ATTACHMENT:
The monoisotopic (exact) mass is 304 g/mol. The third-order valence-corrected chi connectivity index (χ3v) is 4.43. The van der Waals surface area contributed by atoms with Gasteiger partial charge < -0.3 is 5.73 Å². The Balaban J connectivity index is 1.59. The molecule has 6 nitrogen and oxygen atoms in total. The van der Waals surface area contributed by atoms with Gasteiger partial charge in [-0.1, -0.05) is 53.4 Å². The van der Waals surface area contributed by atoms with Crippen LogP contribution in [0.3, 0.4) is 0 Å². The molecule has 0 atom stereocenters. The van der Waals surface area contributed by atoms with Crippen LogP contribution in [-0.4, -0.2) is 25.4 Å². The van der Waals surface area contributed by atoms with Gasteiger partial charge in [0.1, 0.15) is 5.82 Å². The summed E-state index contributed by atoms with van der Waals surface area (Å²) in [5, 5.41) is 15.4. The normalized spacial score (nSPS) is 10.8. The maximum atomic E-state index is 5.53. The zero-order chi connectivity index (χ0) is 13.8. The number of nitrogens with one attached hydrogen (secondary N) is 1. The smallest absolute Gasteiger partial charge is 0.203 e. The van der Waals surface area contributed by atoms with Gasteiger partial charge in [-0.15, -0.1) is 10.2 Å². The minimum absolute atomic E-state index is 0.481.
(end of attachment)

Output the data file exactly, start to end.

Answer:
The monoisotopic (exact) mass is 304 g/mol. The third-order valence-corrected chi connectivity index (χ3v) is 4.43. The van der Waals surface area contributed by atoms with Gasteiger partial charge < -0.3 is 5.73 Å². The Balaban J connectivity index is 1.59. The molecule has 6 nitrogen and oxygen atoms in total. The van der Waals surface area contributed by atoms with Gasteiger partial charge in [-0.1, -0.05) is 53.4 Å². The van der Waals surface area contributed by atoms with Crippen LogP contribution in [0.3, 0.4) is 0 Å². The molecule has 0 atom stereocenters. The van der Waals surface area contributed by atoms with Crippen LogP contribution in [-0.4, -0.2) is 25.4 Å². The van der Waals surface area contributed by atoms with Gasteiger partial charge in [0.1, 0.15) is 5.82 Å². The summed E-state index contributed by atoms with van der Waals surface area (Å²) in [5, 5.41) is 15.4. The normalized spacial score (nSPS) is 10.8. The maximum atomic E-state index is 5.53. The zero-order chi connectivity index (χ0) is 13.8. The number of nitrogens with one attached hydrogen (secondary N) is 1. The smallest absolute Gasteiger partial charge is 0.203 e. The van der Waals surface area contributed by atoms with Gasteiger partial charge in [-0.15, -0.1) is 10.2 Å². The minimum absolute atomic E-state index is 0.481.